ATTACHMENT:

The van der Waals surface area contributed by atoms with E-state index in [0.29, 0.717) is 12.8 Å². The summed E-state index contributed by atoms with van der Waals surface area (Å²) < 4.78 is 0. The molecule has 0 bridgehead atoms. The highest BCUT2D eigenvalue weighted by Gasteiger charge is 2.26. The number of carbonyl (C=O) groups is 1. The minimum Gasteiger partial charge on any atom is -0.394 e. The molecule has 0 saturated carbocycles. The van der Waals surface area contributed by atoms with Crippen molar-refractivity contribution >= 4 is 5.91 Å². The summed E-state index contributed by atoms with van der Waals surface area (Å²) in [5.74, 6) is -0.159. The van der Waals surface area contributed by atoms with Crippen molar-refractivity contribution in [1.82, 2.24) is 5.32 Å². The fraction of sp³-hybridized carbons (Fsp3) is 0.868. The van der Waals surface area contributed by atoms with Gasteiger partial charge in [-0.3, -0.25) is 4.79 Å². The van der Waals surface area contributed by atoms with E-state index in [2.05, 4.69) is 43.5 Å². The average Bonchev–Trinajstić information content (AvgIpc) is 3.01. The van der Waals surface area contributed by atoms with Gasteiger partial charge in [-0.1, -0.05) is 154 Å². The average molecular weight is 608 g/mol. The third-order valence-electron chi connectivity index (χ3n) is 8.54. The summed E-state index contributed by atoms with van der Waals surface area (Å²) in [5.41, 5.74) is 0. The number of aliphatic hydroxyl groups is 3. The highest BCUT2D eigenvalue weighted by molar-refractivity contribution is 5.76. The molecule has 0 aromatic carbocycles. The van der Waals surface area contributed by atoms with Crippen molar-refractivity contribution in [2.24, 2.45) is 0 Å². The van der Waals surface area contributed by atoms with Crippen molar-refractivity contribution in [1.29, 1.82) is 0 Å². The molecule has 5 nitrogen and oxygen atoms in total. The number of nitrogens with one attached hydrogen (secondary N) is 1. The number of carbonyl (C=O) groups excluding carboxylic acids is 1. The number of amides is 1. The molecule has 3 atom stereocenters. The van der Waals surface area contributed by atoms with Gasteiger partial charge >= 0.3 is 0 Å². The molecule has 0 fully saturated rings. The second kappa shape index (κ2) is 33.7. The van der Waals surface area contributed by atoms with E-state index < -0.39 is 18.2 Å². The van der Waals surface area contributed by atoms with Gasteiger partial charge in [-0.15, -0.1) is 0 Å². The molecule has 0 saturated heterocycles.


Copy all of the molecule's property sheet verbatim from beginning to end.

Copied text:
The van der Waals surface area contributed by atoms with E-state index in [0.29, 0.717) is 12.8 Å². The summed E-state index contributed by atoms with van der Waals surface area (Å²) < 4.78 is 0. The molecule has 0 bridgehead atoms. The highest BCUT2D eigenvalue weighted by Gasteiger charge is 2.26. The number of carbonyl (C=O) groups is 1. The minimum Gasteiger partial charge on any atom is -0.394 e. The molecule has 0 saturated carbocycles. The van der Waals surface area contributed by atoms with Crippen molar-refractivity contribution >= 4 is 5.91 Å². The summed E-state index contributed by atoms with van der Waals surface area (Å²) in [5.74, 6) is -0.159. The van der Waals surface area contributed by atoms with Crippen molar-refractivity contribution in [1.82, 2.24) is 5.32 Å². The fraction of sp³-hybridized carbons (Fsp3) is 0.868. The van der Waals surface area contributed by atoms with Gasteiger partial charge in [-0.3, -0.25) is 4.79 Å². The van der Waals surface area contributed by atoms with E-state index in [2.05, 4.69) is 43.5 Å². The average Bonchev–Trinajstić information content (AvgIpc) is 3.01. The van der Waals surface area contributed by atoms with Gasteiger partial charge in [-0.1, -0.05) is 154 Å². The average molecular weight is 608 g/mol. The third-order valence-electron chi connectivity index (χ3n) is 8.54. The summed E-state index contributed by atoms with van der Waals surface area (Å²) in [5.41, 5.74) is 0. The number of aliphatic hydroxyl groups is 3. The highest BCUT2D eigenvalue weighted by molar-refractivity contribution is 5.76. The molecule has 0 aromatic carbocycles. The van der Waals surface area contributed by atoms with Crippen molar-refractivity contribution in [2.24, 2.45) is 0 Å². The van der Waals surface area contributed by atoms with Crippen molar-refractivity contribution in [1.29, 1.82) is 0 Å². The molecule has 5 nitrogen and oxygen atoms in total. The number of nitrogens with one attached hydrogen (secondary N) is 1. The number of carbonyl (C=O) groups excluding carboxylic acids is 1. The number of amides is 1. The molecule has 3 atom stereocenters. The van der Waals surface area contributed by atoms with Gasteiger partial charge >= 0.3 is 0 Å². The molecule has 0 fully saturated rings. The second kappa shape index (κ2) is 33.7. The van der Waals surface area contributed by atoms with E-state index < -0.39 is 18.2 Å². The van der Waals surface area contributed by atoms with Gasteiger partial charge in [-0.15, -0.1) is 0 Å². The molecule has 0 saturated heterocycles.